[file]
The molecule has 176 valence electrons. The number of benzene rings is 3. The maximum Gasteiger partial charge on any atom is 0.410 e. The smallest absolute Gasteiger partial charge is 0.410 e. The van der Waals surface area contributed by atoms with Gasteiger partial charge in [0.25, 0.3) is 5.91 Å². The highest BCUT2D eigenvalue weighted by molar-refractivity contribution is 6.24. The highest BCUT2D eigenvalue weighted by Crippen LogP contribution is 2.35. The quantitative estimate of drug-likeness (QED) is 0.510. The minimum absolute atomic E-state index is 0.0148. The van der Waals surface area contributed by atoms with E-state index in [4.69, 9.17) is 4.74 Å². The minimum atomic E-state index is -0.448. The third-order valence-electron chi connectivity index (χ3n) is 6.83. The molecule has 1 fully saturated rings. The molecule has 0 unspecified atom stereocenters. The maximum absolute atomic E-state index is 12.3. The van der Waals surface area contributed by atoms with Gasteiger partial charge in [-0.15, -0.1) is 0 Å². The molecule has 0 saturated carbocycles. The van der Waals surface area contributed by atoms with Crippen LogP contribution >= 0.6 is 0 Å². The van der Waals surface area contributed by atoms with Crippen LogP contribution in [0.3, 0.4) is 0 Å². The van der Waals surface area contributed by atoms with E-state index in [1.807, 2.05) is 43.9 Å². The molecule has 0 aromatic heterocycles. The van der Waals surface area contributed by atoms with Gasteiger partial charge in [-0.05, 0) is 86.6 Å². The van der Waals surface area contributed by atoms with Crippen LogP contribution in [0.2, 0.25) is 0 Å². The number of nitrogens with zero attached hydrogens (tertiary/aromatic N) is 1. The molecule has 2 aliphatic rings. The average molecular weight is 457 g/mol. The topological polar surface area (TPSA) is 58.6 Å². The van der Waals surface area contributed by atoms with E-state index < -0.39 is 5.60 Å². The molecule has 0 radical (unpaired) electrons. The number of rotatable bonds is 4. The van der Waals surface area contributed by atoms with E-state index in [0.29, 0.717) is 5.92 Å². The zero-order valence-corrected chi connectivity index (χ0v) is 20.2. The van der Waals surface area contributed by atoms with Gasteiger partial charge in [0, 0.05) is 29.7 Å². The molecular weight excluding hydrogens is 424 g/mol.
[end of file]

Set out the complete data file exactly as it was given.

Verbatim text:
The molecule has 176 valence electrons. The number of benzene rings is 3. The maximum Gasteiger partial charge on any atom is 0.410 e. The smallest absolute Gasteiger partial charge is 0.410 e. The van der Waals surface area contributed by atoms with Gasteiger partial charge in [0.25, 0.3) is 5.91 Å². The highest BCUT2D eigenvalue weighted by molar-refractivity contribution is 6.24. The highest BCUT2D eigenvalue weighted by Crippen LogP contribution is 2.35. The quantitative estimate of drug-likeness (QED) is 0.510. The minimum absolute atomic E-state index is 0.0148. The van der Waals surface area contributed by atoms with E-state index in [4.69, 9.17) is 4.74 Å². The minimum atomic E-state index is -0.448. The third-order valence-electron chi connectivity index (χ3n) is 6.83. The molecule has 1 fully saturated rings. The molecule has 0 unspecified atom stereocenters. The maximum absolute atomic E-state index is 12.3. The van der Waals surface area contributed by atoms with Gasteiger partial charge in [-0.15, -0.1) is 0 Å². The molecule has 0 saturated carbocycles. The van der Waals surface area contributed by atoms with Crippen LogP contribution >= 0.6 is 0 Å². The van der Waals surface area contributed by atoms with Crippen LogP contribution in [0.3, 0.4) is 0 Å². The van der Waals surface area contributed by atoms with E-state index in [1.807, 2.05) is 43.9 Å². The molecule has 0 aromatic heterocycles. The van der Waals surface area contributed by atoms with Gasteiger partial charge in [-0.05, 0) is 86.6 Å². The van der Waals surface area contributed by atoms with Crippen LogP contribution in [0.2, 0.25) is 0 Å². The number of nitrogens with zero attached hydrogens (tertiary/aromatic N) is 1. The molecule has 2 aliphatic rings. The average molecular weight is 457 g/mol. The topological polar surface area (TPSA) is 58.6 Å². The van der Waals surface area contributed by atoms with E-state index < -0.39 is 5.60 Å². The molecule has 0 radical (unpaired) electrons. The number of rotatable bonds is 4. The van der Waals surface area contributed by atoms with E-state index in [0.29, 0.717) is 5.92 Å². The zero-order valence-corrected chi connectivity index (χ0v) is 20.2. The van der Waals surface area contributed by atoms with Gasteiger partial charge in [0, 0.05) is 29.7 Å². The molecular weight excluding hydrogens is 424 g/mol.